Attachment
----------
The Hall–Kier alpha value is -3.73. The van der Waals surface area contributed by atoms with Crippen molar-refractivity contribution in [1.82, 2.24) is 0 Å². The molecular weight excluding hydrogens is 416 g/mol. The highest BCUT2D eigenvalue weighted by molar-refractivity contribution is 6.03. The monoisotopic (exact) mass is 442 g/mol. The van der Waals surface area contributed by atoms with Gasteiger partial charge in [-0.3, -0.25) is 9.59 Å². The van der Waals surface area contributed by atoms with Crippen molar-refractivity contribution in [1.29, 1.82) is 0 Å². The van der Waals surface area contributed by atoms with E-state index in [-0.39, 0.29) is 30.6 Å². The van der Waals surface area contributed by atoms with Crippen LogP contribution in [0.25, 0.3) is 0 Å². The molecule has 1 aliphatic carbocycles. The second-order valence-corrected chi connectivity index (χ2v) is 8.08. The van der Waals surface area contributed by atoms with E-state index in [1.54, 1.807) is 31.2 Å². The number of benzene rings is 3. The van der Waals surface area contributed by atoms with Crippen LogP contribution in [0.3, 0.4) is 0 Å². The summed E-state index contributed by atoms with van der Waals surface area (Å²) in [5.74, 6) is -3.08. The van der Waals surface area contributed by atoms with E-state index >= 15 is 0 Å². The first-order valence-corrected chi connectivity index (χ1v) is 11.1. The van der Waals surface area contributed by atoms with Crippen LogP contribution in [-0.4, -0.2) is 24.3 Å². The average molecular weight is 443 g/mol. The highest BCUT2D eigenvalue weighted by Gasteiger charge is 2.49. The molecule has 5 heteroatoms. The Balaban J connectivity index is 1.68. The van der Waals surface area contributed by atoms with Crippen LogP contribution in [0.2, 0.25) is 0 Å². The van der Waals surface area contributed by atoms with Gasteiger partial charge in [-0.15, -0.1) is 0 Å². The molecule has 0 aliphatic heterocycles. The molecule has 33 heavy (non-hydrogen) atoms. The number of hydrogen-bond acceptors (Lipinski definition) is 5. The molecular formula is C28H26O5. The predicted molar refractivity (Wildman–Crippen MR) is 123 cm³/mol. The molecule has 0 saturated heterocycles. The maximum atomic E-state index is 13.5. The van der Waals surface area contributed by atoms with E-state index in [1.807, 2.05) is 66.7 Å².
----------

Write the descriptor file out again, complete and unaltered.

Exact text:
The Hall–Kier alpha value is -3.73. The van der Waals surface area contributed by atoms with Crippen molar-refractivity contribution in [1.82, 2.24) is 0 Å². The molecular weight excluding hydrogens is 416 g/mol. The highest BCUT2D eigenvalue weighted by molar-refractivity contribution is 6.03. The monoisotopic (exact) mass is 442 g/mol. The van der Waals surface area contributed by atoms with Gasteiger partial charge in [-0.3, -0.25) is 9.59 Å². The van der Waals surface area contributed by atoms with Crippen molar-refractivity contribution in [1.29, 1.82) is 0 Å². The van der Waals surface area contributed by atoms with E-state index in [-0.39, 0.29) is 30.6 Å². The van der Waals surface area contributed by atoms with Crippen LogP contribution in [0.25, 0.3) is 0 Å². The molecule has 1 aliphatic carbocycles. The second-order valence-corrected chi connectivity index (χ2v) is 8.08. The van der Waals surface area contributed by atoms with E-state index in [1.54, 1.807) is 31.2 Å². The number of benzene rings is 3. The van der Waals surface area contributed by atoms with Crippen LogP contribution in [0.3, 0.4) is 0 Å². The summed E-state index contributed by atoms with van der Waals surface area (Å²) in [5.74, 6) is -3.08. The van der Waals surface area contributed by atoms with E-state index >= 15 is 0 Å². The first-order valence-corrected chi connectivity index (χ1v) is 11.1. The van der Waals surface area contributed by atoms with Crippen LogP contribution in [-0.4, -0.2) is 24.3 Å². The average molecular weight is 443 g/mol. The highest BCUT2D eigenvalue weighted by Gasteiger charge is 2.49. The molecule has 5 heteroatoms. The Balaban J connectivity index is 1.68. The van der Waals surface area contributed by atoms with Crippen LogP contribution in [0.2, 0.25) is 0 Å². The van der Waals surface area contributed by atoms with Gasteiger partial charge in [-0.15, -0.1) is 0 Å². The molecule has 0 aliphatic heterocycles. The molecule has 33 heavy (non-hydrogen) atoms. The number of hydrogen-bond acceptors (Lipinski definition) is 5. The molecular formula is C28H26O5. The predicted molar refractivity (Wildman–Crippen MR) is 123 cm³/mol. The molecule has 0 saturated heterocycles. The maximum atomic E-state index is 13.5. The van der Waals surface area contributed by atoms with E-state index in [1.807, 2.05) is 66.7 Å².